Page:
Date: July 17, 2019

Showers or thunderstorms ending near noon then mainly cloudy with 40 percent chance of showers. Risk of a thunderstorm late this afternoon. Local amount 15 to 25 mm. High 28. Humidex 37. UV index 7 or high.


Feels like 34C

Environment Canada
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Pregnancy and Before Links

Parent Drop-In Program

Prenatal Classes

Smoking Cessation Programs & Services in Lambton County

How Does Smoking Affect Your Pregnancy

This page was reviewed or revised on Wednesday, March 26, 2014 9:15 AM

Your lifestyle now can affect the health of your future baby. If you smoke, quitting now is a good idea. When you quit, your body starts to get rid of all the buildup of chemicals and toxins from smoking. It starts to heal itself as soon as you quit. The healthier you are when your get pregnant, the healthier your baby will be. Many women think they’ll be able to quit when they become pregnant. This is easier said than done. Quitting smoking is a process that requires careful planning and time.

Why should I quit before I get pregnant?

  • Smoking can decrease your chances of getting pregnant.
  • Smoking can cause pregnancy complications.
  • Smoking robs your body of certain vitamins and minerals that are needed for good health, both yours and your unborn baby’s.
  • The chemicals in tobacco smoke will be passed on to your baby and can harm the baby even before you know you are pregnant.

What happens if I smoke during my pregnancy?

  • Mom and baby are joined by the placenta. Smoking causes narrowing of the blood vessels in the placenta. As a result, the baby gets less food and oxygen.
  • The baby will not grow as well as he or she should.
  • The baby will be less healthy.
  • Chemicals and toxins from cigarettes get into the unborn baby’s blood.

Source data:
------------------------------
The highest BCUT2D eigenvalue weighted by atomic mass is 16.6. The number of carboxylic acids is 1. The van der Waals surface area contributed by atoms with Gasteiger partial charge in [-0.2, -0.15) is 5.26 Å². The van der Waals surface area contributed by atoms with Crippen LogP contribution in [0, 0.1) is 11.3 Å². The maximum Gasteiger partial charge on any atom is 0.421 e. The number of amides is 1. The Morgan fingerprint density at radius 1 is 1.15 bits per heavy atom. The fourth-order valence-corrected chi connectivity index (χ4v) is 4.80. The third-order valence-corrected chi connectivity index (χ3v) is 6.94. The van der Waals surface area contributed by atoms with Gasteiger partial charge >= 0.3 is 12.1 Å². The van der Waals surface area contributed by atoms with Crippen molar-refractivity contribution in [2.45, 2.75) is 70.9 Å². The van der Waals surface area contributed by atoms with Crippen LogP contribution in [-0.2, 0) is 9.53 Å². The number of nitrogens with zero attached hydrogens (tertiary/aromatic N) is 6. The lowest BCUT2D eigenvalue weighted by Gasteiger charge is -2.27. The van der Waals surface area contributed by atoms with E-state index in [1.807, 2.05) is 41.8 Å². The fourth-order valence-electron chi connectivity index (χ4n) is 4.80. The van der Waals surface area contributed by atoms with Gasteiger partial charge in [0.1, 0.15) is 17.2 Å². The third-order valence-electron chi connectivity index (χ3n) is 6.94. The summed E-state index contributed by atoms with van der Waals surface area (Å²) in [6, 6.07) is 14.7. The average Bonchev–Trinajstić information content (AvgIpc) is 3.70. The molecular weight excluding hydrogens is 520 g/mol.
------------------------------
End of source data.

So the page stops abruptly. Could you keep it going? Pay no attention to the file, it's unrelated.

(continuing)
• Your baby may not develop fully and may be premature.
  • You may give birth to a low birthweight baby.
  • Your baby’s lungs will not develop properly and will not work as well.
  • Your baby may be weak, unhealthy and more cranky.
  • Your baby will be more susceptible to colds, coughs, bronchitis, and pneumonia.
  • Your baby may have more allergies.
  • Your baby is more likely to be hyperactive.
  • You may have bleeding problems during pregnancy.
  • You may have more problems during labour and delivery.
  • You will have a higher chance of having a miscarriage or a stillbirth.

What can I do to reduce the health risks for my baby?

  • Stop smoking BEFORE you get pregnant.
  • If you need help to quit, speak to your doctor or call the health unit for information and advice on how to quit.
  • If you find it too hard to quit, try to significantly reduce the number of cigarettes you smoke so that your unborn baby is getting less exposure to cigarette smoke.
  • Second hand smoke is also harmful to your unborn baby. Where possible, stay away from places where people are smoking.

What about smoking after my baby is born?

  • Babies of smokers are twice as likely to die of SIDS (Sudden Infant Death Syndrome).
  • Respiratory problems such as asthma and bronchitis are common in babies of smokers.
  • Babies of smokers are more susceptible to life-threatening infections.
  • Your baby may suffer from developmental delays as a result of exposure to cigarette smoke.
  • Your baby may have more ear infections and irritation of the eyes, nose, and throat.

Is there help to quit smoking?

Yes. Speak with your doctor and contact Lambton Public Health for information and assistance on how to quit at 519-383-8331. 

Tips to Quit Smoking

Smoking Cessation Programs & Services in Lambton County